Striping/Mirroring & Spanning

RAID 0 and RAID 1 can be combined into a function known as, you guessed it, RAID 0/1 which allows for a minimum of two drives to act as mirrors to two other drives that act as striped pairs. Using this technology, you receive the performance benefit from RAID 0 while receiving the fault tolerance protection of RAID 1. The downside to RAID 0/1 is the cost, due to the fact that a total minimum of four drives must be present to take advantage of the technology. The capacity of a RAID 0/1 system is calculated in the same manner as a RAID 1 system, which is an array equal in capacity to that of the smallest drive in the array multiplied by the number of drives, divided by two due to the fault tolerance support (half of the drives are mirrored by the other half).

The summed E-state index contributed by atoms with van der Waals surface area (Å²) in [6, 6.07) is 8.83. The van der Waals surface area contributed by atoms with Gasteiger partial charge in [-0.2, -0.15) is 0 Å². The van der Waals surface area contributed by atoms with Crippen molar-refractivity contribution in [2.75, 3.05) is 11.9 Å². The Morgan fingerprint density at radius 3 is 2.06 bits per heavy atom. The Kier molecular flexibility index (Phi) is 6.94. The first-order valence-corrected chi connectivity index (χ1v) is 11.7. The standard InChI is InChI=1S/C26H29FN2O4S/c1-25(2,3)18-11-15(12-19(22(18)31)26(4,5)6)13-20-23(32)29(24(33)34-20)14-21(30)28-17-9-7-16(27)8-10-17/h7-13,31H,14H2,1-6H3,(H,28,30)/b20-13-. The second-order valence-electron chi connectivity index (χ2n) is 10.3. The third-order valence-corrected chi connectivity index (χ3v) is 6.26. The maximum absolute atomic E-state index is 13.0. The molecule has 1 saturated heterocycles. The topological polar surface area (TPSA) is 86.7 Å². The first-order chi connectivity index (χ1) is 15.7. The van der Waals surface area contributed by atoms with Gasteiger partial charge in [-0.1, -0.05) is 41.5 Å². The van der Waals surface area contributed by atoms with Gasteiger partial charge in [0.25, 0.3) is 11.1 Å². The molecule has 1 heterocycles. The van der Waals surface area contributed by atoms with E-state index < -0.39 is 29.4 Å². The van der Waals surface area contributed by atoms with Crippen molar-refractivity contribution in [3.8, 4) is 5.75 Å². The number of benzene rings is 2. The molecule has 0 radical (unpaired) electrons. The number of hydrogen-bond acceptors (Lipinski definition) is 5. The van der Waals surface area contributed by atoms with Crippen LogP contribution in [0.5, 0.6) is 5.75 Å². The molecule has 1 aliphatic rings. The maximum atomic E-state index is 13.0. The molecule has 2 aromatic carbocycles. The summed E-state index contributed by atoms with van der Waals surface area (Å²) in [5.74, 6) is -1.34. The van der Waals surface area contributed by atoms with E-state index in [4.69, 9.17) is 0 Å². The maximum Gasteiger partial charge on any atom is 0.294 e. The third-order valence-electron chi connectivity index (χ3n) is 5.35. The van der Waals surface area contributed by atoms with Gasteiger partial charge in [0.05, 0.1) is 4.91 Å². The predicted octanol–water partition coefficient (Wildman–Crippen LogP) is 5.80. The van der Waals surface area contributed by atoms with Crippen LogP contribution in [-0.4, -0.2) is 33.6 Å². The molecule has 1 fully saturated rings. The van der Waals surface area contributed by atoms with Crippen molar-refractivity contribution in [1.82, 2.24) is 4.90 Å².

It is quite simple to envision a RAID system consisting of two disks, running in level 0, level 1, or as a hybrid in 0/1, however what happens when you have four disks (RAID generally is setup with even numbers of drives)? In the case where more than one drive is to be used as a primary drive, a relatively common technology known as spanning is used, where two or more drives function as if they were one large drive.

Although there are many more levels of RAID that are present in more advanced setups, the basics of RAID have already been outlined, and it is upon those three levels of RAID (0, 1, and 0/1) that Promise based their IDE RAID controller, the FastTrack.

RAID 1 - Mirroring The Promise FastTrack


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